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David Ross will be a major impact behind the plate for the Red Sox.
It's strange to have two catchers on this list. But with so many catchers on the 40-man roster and Jarrod Saltalamacchia possibly on his way out, two backup catchers could make a big impact in 2013.
David Ross was a cheap free-agent signing for two years and $6.4 million.
His biggest contribution to the team will not be his bat, but his defense.
Ross has a career .238 AVG and .444 SLG. He’s played fewer than 80 games in all but two of his 11 professional seasons.
On top of that, he has averaged about 57 games played, five homers and 21 runs batted in per season since 2008.
However, his defense and pitch calling will be a major help to the starting rotation, which posted an awful 5.19 ERA in 2012.
Since 2009, Ross has a .992 fielding percentage, throws out base runners at a rate of 40 percent and has not recorded a catcher’s ERA greater than 4.00. The soon-to-be 36-year-old had a 3.43 CERA in 2009, 3.15 CERA in 2010, 3.11 CERA in 2011 and 3.59 CERA in 2012.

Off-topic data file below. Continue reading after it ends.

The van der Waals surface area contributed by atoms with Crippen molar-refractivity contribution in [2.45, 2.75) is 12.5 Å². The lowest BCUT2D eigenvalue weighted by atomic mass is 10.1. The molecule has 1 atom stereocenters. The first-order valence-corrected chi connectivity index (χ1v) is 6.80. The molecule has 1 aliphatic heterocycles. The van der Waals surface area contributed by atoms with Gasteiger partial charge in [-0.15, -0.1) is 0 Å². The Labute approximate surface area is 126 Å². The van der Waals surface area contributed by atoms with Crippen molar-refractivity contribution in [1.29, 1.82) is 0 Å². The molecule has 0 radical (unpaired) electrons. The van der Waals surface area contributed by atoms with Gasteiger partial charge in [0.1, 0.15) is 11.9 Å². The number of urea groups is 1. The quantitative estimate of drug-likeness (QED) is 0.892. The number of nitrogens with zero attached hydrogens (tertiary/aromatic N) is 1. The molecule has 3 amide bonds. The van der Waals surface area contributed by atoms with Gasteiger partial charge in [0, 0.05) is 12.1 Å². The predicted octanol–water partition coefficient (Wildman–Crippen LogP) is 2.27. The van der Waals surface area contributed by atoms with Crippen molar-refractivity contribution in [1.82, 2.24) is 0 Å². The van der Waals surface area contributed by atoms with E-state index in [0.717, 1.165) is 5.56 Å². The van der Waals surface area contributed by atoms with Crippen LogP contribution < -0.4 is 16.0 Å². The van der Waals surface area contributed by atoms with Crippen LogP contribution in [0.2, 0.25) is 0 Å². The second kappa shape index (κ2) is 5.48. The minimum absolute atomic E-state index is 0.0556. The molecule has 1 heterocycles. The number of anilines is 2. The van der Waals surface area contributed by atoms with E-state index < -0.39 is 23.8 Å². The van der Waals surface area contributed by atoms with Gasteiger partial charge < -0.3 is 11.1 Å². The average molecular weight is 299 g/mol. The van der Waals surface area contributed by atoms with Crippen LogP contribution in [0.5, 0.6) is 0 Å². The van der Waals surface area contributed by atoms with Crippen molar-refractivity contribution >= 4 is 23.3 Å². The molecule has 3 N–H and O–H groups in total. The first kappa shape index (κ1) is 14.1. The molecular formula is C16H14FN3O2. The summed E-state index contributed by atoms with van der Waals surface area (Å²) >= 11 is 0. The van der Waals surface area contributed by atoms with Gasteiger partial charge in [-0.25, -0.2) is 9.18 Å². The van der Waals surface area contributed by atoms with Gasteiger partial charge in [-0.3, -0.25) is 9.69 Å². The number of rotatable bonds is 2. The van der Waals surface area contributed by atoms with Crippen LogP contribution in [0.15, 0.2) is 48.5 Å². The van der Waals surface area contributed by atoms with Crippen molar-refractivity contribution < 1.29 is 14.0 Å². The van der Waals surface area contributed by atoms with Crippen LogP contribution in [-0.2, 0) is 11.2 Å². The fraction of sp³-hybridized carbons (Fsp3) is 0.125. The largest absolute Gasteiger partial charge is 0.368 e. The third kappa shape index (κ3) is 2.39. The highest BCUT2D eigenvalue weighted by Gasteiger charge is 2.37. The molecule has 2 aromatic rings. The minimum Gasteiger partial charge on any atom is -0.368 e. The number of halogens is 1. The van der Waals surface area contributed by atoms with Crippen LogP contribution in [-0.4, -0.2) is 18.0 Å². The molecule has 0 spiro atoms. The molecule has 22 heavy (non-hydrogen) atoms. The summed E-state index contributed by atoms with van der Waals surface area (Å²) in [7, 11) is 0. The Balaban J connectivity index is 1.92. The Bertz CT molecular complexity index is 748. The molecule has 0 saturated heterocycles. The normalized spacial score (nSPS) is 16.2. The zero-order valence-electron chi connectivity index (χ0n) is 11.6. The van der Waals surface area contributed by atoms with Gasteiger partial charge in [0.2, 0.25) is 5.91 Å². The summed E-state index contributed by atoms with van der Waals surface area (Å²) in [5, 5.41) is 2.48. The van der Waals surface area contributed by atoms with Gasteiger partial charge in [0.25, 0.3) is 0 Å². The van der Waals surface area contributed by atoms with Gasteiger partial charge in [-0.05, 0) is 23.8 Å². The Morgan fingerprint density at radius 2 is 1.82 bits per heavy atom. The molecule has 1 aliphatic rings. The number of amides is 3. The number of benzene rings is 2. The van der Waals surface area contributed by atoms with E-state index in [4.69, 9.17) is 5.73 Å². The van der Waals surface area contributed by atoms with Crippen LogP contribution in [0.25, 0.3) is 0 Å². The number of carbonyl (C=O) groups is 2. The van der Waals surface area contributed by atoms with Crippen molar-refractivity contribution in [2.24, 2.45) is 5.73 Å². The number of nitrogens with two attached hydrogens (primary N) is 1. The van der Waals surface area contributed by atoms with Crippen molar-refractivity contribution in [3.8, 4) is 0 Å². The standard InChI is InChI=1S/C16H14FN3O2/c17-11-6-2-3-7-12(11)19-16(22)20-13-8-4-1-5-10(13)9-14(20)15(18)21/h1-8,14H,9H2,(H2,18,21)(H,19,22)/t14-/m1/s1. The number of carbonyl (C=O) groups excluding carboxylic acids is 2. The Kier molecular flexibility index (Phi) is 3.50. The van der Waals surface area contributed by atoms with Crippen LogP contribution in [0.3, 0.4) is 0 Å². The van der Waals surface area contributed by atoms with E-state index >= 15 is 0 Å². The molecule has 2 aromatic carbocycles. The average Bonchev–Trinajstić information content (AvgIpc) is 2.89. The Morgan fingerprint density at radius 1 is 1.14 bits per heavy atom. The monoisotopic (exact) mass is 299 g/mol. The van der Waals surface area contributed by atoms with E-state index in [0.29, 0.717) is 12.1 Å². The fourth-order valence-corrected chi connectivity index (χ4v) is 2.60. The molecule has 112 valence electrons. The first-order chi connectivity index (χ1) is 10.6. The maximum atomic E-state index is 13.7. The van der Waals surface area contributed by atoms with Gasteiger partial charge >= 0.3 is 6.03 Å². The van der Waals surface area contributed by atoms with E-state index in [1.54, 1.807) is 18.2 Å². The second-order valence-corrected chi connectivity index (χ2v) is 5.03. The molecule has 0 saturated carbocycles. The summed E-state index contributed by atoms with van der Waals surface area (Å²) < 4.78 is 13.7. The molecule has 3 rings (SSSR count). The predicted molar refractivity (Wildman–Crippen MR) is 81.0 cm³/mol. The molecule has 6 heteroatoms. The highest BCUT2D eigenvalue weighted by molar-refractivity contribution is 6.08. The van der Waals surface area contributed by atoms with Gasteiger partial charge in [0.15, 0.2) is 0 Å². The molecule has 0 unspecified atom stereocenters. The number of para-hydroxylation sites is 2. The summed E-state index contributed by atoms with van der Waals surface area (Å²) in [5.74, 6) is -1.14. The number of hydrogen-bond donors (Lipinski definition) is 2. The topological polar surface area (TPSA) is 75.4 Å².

During that span, Salty has a .988 fielding percentage, throws out just 25 percent of base runners and has not recorded a catcher’s ERA better than 4.00. On top of that, he’s allowed 163 stolen bases over the last two seasons.
Fellow B/R writer, Andrew Martin, strongly makes the case that the Red Sox should even start Ross over Saltalamacchia for his much better defense and slightly better career OBP and SLG numbers.
I couldn't agree more. Ross' defense and ability to help the starting rotation is more valuable than Salty's bat.
The addition of Ross is similar to why the Red Sox held onto Jason Varitek for so long. Neither rank as great hitters, but both provide great defensive value.
For a low price, Ross will make a major impact with the Red Sox for his defense and ability to call games behind the plate.
He will be one of the most underrated players on the team in 2013.
Statistics used and developed through Baseball Reference.